The Custom of the Country, Edith Wharton’s ninth novel, was published in 1913, just after she had finalized her divorce and settled in Paris. It follows the transatlantic adventures of a social-climbing beauty from the Midwest who is determined to acquire money and position through marriage—or divorce. Along with excerpts from Alexis de Tocqueville’s Democracy in America, we will discuss the following themes: customs and mores, democracy and aristocracy, America and Europe, marriage and divorce, and commerce and art.


Image: Portrait of Lady Helen Vincent, Viscountess D’Abernon (1904) by John Singer Sargent

Cheryl Miller & Chris Scalia discuss the future of the humanities


Cheryl Miller

Cheryl Miller is executive director at the Hertog Foundation. Previously, she served as deputy director of research in the Office of Presidential Speechwriting and as research assistant to David Brooks at The New York Times. Her reviews and commentary have appeared in such publications as The Wall Street Journal, Commentary, and The Weekly Standard. She graduated from the University of Dallas with Bachelor of Arts degrees in English and Politics.

Preview the Syllabus by Week/Session


  • The Custom of the Country (TCOT), Chs. 1–13
  • Notes on the Name Undine
  • Excerpts from Tocqueville’s Democracy in America:
    • “On the Principal Source of Beliefs Among Democratic Peoples” (pp. 407–10),
    • “On the Taste for Material Well-Being in America” (pp. 506–08),
    • “On the Particular Effects That the Love of Material Enjoyments Produces in Democratic Countries” (pp. 508–09),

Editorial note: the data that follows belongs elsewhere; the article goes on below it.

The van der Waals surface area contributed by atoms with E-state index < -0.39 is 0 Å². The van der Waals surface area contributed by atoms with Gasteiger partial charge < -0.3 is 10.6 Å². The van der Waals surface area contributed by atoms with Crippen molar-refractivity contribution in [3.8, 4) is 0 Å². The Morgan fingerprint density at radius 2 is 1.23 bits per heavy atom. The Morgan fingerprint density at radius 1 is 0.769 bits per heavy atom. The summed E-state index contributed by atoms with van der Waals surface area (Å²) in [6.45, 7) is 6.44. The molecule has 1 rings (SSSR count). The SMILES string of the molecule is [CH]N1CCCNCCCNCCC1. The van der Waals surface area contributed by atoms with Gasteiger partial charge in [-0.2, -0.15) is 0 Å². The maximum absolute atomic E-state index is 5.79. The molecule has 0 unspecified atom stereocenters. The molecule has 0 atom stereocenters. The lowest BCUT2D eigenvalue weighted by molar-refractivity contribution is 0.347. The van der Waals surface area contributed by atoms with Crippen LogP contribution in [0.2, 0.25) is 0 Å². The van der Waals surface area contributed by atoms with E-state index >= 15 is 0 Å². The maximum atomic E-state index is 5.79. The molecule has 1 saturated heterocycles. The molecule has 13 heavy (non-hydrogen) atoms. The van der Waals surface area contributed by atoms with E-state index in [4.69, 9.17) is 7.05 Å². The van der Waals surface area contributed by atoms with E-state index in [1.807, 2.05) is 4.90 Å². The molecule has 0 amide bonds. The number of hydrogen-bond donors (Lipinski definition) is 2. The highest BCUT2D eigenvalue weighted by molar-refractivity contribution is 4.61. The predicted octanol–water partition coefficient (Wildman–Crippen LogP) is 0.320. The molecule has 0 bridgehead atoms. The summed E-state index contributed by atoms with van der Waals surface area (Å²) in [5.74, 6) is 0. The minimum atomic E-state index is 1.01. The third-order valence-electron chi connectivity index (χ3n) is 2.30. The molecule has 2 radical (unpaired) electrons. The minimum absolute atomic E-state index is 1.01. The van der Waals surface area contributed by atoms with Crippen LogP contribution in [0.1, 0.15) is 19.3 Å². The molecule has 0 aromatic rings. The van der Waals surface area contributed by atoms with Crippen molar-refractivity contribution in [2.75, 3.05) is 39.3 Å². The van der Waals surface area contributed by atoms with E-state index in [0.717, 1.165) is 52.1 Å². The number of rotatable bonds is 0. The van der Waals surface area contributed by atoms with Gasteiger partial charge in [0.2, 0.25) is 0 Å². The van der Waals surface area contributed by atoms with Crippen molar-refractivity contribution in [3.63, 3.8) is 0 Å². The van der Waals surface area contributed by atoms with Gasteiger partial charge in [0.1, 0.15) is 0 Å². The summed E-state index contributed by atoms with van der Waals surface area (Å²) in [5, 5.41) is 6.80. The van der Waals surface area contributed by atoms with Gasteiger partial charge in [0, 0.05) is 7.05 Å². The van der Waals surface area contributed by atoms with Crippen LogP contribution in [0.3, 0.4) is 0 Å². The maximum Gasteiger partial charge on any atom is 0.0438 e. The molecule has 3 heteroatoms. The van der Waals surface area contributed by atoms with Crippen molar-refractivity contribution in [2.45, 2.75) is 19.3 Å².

• “Why Certain Americans Display Such an Exalted Spiritualism” (pp. 510–11),
    • “Influence of Democracy on the Family” (pp. 558–63)


  • Undine Spragg, Miss U.S. of A.
  • Ralph Marvell & Old New York
  • Marriage & Divorce
  • Materialism & “Exalted Spiritualism”

Recommended Listening:

Discussion Questions:

  1. Describe Miss Undine Spragg of Apex City (Miss U.S. of A.). In what ways is Undine an American heroine? What American traits does she exemplify?
  2. Describe Undine’s upbringing. What kind of parents are the Spraggs?
  3. What different social classes or “sets” does Undine navigate as she ascends from Apex to New York? Why does Undine keep misjudging the social status of the people she meets?
  4. Describe Ralph Marvell and the Old New York society he represents. How is Old New York different from the “new money” now ascendant? How is it similar?
  5. Compare the customs of courtship, marriage, and divorce in Apex City to those of Old New York. Take particular note of Undine’s conversation with Mr. Dagonet in Ch. 7 and Undine’s conversation with Elmer Moffatt in Ch. 9.
  6. Why does Ralph choose Undine rather than the more suitable Harriet Ray?
  7. If Undine wants wealth, why does she marry Ralph after learning he is not rich?



  • Portraiture & Art
  • “The custom of the country”
  • Honor & Fame
  • Peter Van Degan

Discussion Questions

  1. Consider the discussion of portraiture in Ch. 14. How should men and women be portrayed, according to Peter Van Degan? What does this suggest about their roles in society?